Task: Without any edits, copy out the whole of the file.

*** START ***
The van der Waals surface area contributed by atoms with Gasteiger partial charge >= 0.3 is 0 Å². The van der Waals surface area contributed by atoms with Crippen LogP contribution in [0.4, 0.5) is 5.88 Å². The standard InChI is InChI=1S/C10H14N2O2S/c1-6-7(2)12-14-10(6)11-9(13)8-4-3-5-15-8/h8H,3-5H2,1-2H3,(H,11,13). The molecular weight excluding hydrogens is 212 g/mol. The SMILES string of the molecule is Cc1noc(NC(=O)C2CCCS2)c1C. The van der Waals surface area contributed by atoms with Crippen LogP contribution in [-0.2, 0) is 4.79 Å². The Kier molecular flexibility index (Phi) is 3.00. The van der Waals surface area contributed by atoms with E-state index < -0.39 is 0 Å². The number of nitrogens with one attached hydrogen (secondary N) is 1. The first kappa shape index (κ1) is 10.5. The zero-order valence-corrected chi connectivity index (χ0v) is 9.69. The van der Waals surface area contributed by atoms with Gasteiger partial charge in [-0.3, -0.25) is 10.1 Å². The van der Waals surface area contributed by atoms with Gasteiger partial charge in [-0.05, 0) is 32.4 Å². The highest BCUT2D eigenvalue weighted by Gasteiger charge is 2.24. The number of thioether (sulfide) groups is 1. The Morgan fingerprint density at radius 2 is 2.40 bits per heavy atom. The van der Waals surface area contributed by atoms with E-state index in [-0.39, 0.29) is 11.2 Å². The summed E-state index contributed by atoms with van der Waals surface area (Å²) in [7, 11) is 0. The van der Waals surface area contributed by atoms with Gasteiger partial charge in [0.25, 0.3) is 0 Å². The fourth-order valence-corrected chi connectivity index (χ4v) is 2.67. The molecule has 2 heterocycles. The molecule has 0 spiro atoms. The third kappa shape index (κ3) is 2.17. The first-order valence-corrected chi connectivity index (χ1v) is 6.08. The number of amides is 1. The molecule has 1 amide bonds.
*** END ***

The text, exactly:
The van der Waals surface area contributed by atoms with Gasteiger partial charge >= 0.3 is 0 Å². The van der Waals surface area contributed by atoms with Crippen LogP contribution in [0.4, 0.5) is 5.88 Å². The standard InChI is InChI=1S/C10H14N2O2S/c1-6-7(2)12-14-10(6)11-9(13)8-4-3-5-15-8/h8H,3-5H2,1-2H3,(H,11,13). The molecular weight excluding hydrogens is 212 g/mol. The SMILES string of the molecule is Cc1noc(NC(=O)C2CCCS2)c1C. The van der Waals surface area contributed by atoms with Crippen LogP contribution in [-0.2, 0) is 4.79 Å². The Kier molecular flexibility index (Phi) is 3.00. The van der Waals surface area contributed by atoms with E-state index < -0.39 is 0 Å². The number of nitrogens with one attached hydrogen (secondary N) is 1. The first kappa shape index (κ1) is 10.5. The zero-order valence-corrected chi connectivity index (χ0v) is 9.69. The van der Waals surface area contributed by atoms with Gasteiger partial charge in [-0.3, -0.25) is 10.1 Å². The van der Waals surface area contributed by atoms with Gasteiger partial charge in [-0.05, 0) is 32.4 Å². The highest BCUT2D eigenvalue weighted by Gasteiger charge is 2.24. The number of thioether (sulfide) groups is 1. The Morgan fingerprint density at radius 2 is 2.40 bits per heavy atom. The van der Waals surface area contributed by atoms with E-state index in [-0.39, 0.29) is 11.2 Å². The summed E-state index contributed by atoms with van der Waals surface area (Å²) in [7, 11) is 0. The van der Waals surface area contributed by atoms with Gasteiger partial charge in [0.25, 0.3) is 0 Å². The fourth-order valence-corrected chi connectivity index (χ4v) is 2.67. The molecule has 2 heterocycles. The molecule has 0 spiro atoms. The third kappa shape index (κ3) is 2.17. The first-order valence-corrected chi connectivity index (χ1v) is 6.08. The number of amides is 1. The molecule has 1 amide bonds.